Three others that will be battling for spots on the podium will be Canadian Elvis Stojko and Americans Timothy Goebel and Todd Eldrege.

Stojko has been out all season with injuries, but comes into the championships injury – free.

Goebel is coming off of his first United States Nationals victory, but has had problems with his jumps.

Eldrege is coming back to competition this year after a hiatus and hopes to be in contention.

To be successful in the men’s competition a quadruple jump will be a must. Yagudin, Plushenko and Goebel all do two to three quads in their free program, where Stojko and Eldredge have one planned. Eldredge has only landed his once before in competition, but Stojko has been consistant with his.

In the ladies event, three will be contending for gold. American Michelle Kwan vies for her fourth world title, but Russians Irina Slutskuya and her teammate Maria Butyrskya are in strong contention to dethrone Kwan. The pendulum is hanging in the direction of Slutyskuya this year. She defeated Buturskya at the European Championships this past year and Kwan on several occasions including Skate Canada and the Grand Prix final, but both skaters had sub par performances.

The skaters are all very different. Kwan is known as the artist, as well as Buturskya, but Slutskuya is known as the jumper. To win Slutyskuya will have to land her triple triple combinations, which she has not been able to do this year. Both Kwan and Buturskya also have triple triple combinations planned in their free programs.

One skater to watch out for is American Sarah Hughes. The 16 – year – old has been steadily rising up the ranks. Hughes placed fifth at last year’s championships. She displays artistry and has been landing her triple salchow triple loop combination all season. The other American is Angela Nikodinov. Nikodinov is coming off of a breakout year. Over the off-season she lost weight and transformed herself into an artist. With consistent jumps and newfound confidence and artistry she hopes to skate to a top ten finish.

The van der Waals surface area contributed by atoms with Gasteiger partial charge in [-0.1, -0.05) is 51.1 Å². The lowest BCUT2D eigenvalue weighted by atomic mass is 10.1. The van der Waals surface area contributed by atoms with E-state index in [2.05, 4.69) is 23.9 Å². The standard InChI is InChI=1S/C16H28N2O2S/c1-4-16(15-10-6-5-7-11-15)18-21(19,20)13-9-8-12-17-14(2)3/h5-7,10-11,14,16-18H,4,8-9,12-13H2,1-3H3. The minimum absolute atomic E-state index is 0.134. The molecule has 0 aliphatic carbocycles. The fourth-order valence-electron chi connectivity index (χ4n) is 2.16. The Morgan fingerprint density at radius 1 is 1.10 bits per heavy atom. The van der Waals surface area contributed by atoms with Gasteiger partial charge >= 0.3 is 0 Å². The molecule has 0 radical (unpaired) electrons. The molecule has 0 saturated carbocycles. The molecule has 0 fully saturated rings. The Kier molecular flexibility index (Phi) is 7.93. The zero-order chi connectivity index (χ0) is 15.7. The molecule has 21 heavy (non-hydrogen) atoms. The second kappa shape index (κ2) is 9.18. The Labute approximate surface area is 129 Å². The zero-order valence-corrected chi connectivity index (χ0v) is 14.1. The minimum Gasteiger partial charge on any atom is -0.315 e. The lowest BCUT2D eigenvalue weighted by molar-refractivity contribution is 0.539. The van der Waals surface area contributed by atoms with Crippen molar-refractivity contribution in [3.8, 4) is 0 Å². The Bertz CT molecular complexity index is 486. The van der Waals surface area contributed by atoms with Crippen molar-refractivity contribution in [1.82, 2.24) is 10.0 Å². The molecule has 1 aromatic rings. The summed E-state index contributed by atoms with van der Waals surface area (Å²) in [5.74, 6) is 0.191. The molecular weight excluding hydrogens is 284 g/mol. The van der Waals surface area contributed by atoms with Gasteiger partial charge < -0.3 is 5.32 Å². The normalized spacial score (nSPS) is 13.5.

This year is especially crucial to the ladies because tradition has said that who- ever wins the ladies crown the year before the Olympics will go on to be crowned Olympic champion. Both Kristi Yamaguchi and Tara Lipinski were reining world champions when they were crowned Olympic champion.

Another little tidbit of tradition in the ladies competition is that history has proved that Kwan does not win the world championships in odd years. This is basically just a superstition, but she won her first championship in 1996 and then went on to win in every even year after that, ending in 2000.

The competition will be a heated battle, but a fun one to watch. The event has attracted lots of fans to Vancouver for the event. The championships will be televised on ABC.

The schedule is as follows:

Saturday, March 24, 9 P.M. to 11 P.M. This will include the Ladies short and the Ladies long programs, the long will be live.

On Sunday, March 25, 1P.M. to 4P.M., the Men’s short and long programs and also the pairs long.

On Sunday, April 1 from 4P.M. to 6 P.M., the free dance and exhibitions will be shown.

Repeats and additional footage can be seen on ESPN throughout the week, but check you’re local listings.

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Kendra Clark